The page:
When You’re in a Negative Place


negative placeLife can feel like a rollercoaster. It’s filled with highs and lows. The ebbs and flows of our emotions are often connected to our present situations. How things are going that hour, that day, that week.

One minute, you could feel like a superwoman, ready to take on the world. It feels like nothing is impossible. You feel confident. You feel strong. It feels good to be in your own skin. Those moments are glorious and empowering.

But then something happens. The weather changes, plans fall through, your toddler wakes up on the wrong side of the bed, you go out on a limb to put yourself out there only to be let down, an accident happens, and life takes you down a road you don’t want to be on. The list goes on.

And just like that, your high becomes a low. You feel vulnerable, let down, discouraged, and maybe even scared.

The emotions come quickly. Your mind starts going to places you do not like. You head into a spiral of negative thoughts. Those once confident and happy feelings you had are now overshadowed by negative ones. They become bigger. They take on a life of their own, and soon it’s as if the positives never existed.

Getting yourself out of a negative place can feel impossible when you’re in the thick of it. You feel stuck. You feel bad. You feel inadequate. You feel short-tempered. That confident and empowered you seems light-years away. 

But as a clinical social worker, I believe in change and the power of thought and taking action. Here are six steps to help get you out of that negative place.

1. Admit It

The first step to getting out of a negative place is to admit that you are in a negative place. Being in a negative place is both physically and emotionally exhausting. It can suck the life out of you. You might not realize how negative of a place you are in until loved ones point it out to you. They might ask, “What is wrong?” or bluntly say, “You’re so negative lately.” It might take someone else noticing our negativity for us to stop in our tracks and evaluate ourselves. Once you have acknowledged and accepted that you are in a negative place, you can begin to take steps to get yourself out.

2. Get Vulnerable

After admitting you are in a negative place, you can feel ashamed, weak, and guilty for succumbing to life’s uncertainties. You may think you should have a stronger character than that. This realization can make you want to wallow in those negative thoughts and emotions even more. But then you must realize that you are human, and because you are human, it is difficult not to be affected by environmental factors, other people, and situations outside of our control. Once you accept and honor this imperfect part of you, you can move on to the next phase.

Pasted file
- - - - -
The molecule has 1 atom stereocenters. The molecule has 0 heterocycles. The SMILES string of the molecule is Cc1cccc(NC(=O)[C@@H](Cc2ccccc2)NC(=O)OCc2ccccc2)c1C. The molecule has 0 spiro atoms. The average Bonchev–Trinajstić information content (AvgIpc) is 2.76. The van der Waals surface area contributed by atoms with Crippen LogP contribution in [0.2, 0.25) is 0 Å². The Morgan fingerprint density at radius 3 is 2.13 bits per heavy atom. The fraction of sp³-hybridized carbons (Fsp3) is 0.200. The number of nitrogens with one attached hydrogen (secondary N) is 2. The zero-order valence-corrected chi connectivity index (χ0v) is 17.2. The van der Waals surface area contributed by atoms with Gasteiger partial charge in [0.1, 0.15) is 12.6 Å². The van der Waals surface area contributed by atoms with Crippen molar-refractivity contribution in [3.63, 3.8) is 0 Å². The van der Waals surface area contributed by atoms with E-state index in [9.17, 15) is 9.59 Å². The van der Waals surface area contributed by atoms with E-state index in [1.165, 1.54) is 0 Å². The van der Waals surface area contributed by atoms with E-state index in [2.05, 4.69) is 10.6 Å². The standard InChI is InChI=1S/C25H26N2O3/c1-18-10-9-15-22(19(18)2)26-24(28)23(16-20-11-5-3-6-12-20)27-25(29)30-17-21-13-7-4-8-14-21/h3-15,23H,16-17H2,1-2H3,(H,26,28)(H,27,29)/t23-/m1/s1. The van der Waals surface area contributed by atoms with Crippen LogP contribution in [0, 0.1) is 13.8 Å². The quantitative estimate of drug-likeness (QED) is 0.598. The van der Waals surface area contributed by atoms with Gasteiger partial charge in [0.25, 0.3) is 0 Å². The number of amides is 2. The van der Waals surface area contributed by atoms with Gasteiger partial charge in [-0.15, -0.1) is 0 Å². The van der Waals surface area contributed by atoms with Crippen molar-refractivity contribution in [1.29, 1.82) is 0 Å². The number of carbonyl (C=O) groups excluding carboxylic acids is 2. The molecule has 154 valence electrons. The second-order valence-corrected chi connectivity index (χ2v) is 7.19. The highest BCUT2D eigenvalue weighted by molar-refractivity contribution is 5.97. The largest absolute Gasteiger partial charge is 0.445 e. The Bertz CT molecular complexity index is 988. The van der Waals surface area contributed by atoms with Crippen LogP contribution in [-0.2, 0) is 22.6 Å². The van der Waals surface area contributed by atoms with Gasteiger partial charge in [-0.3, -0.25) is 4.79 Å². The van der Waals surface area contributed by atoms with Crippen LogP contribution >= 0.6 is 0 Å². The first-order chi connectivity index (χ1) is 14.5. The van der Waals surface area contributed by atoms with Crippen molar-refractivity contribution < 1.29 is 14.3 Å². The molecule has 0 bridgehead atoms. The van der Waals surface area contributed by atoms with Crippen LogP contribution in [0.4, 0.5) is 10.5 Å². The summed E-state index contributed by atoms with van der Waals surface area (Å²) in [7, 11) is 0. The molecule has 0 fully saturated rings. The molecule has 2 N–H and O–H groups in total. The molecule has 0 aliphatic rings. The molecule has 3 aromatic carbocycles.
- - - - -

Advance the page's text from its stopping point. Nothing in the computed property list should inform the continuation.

3. Identify What is Out of Your Control

Consciously acknowledge what is out of your control. It will probably feel uncomfortable, but it can also be freeing. Let go of the things and circumstances you cannot control and focus your energy on the things you can. It will be much better served.

4. Focus on the Positive

Make a conscious effort to focus on the good and the positives. This can be a mental note, or you can list things you are thankful for, what is going well in your life or even past successes. Focusing your attention on the positives helps to put things in perspective and gives the negatives less power. 

5. Get in Alignment

At this point, the negative thoughts carry less weight, but they still have the power to become bigger if you let them. Don’t! Use this time to align with how you see your best self. Think back to the times when you felt good about yourself. Why were those good days? What was going on? What did you do to make it happen? Commit to taking action and doing things that have in the past made you feel good, confident, and proud. Help others, go for a walk, engage in a fun activity, surround yourself with people who make you feel good, and utilize God’s gifts.

6. Reflect and Move Forward

Uncomfortable and difficult situations often have lessons to teach us. They provide us with an opportunity for personal growth. So ask yourself, “What have I learned from this experience?” Reflect on that. Honor where you have been, where you are now, and where you want to be. Take steps to move forward. And hold that head high. Hold it high.

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Alisa is a psychotherapist, life coach and mom of three. Alisa is a native of Fairfield County and lives with her husband (a New York transplant), daughter (October 2012) and two sons (January 2015, June 2018). Following the birth of her second child, Alisa left her full-time job and pursued her dream of starting her own private practice by founding Balanced Being Counseling, LLC and Balanced Being Coaching, LLC (abalancedbeing.com) located in downtown Fairfield. Alisa specializes in working with young women and moms to decrease stress and manage feelings of anxiety and depression. She is trained in treating perinatal mood and anxiety disorders and is an active committee member of Postpartum Support International- CT Chapter serving as the Communications Chair. Alisa is the creator the Facebook Group, Balanced Mama, a non-judgmental space for moms to feel inspired, gain support and come together among the chaos. She is passionate about motherhood, supporting women, buffalo chicken and a good margarita.


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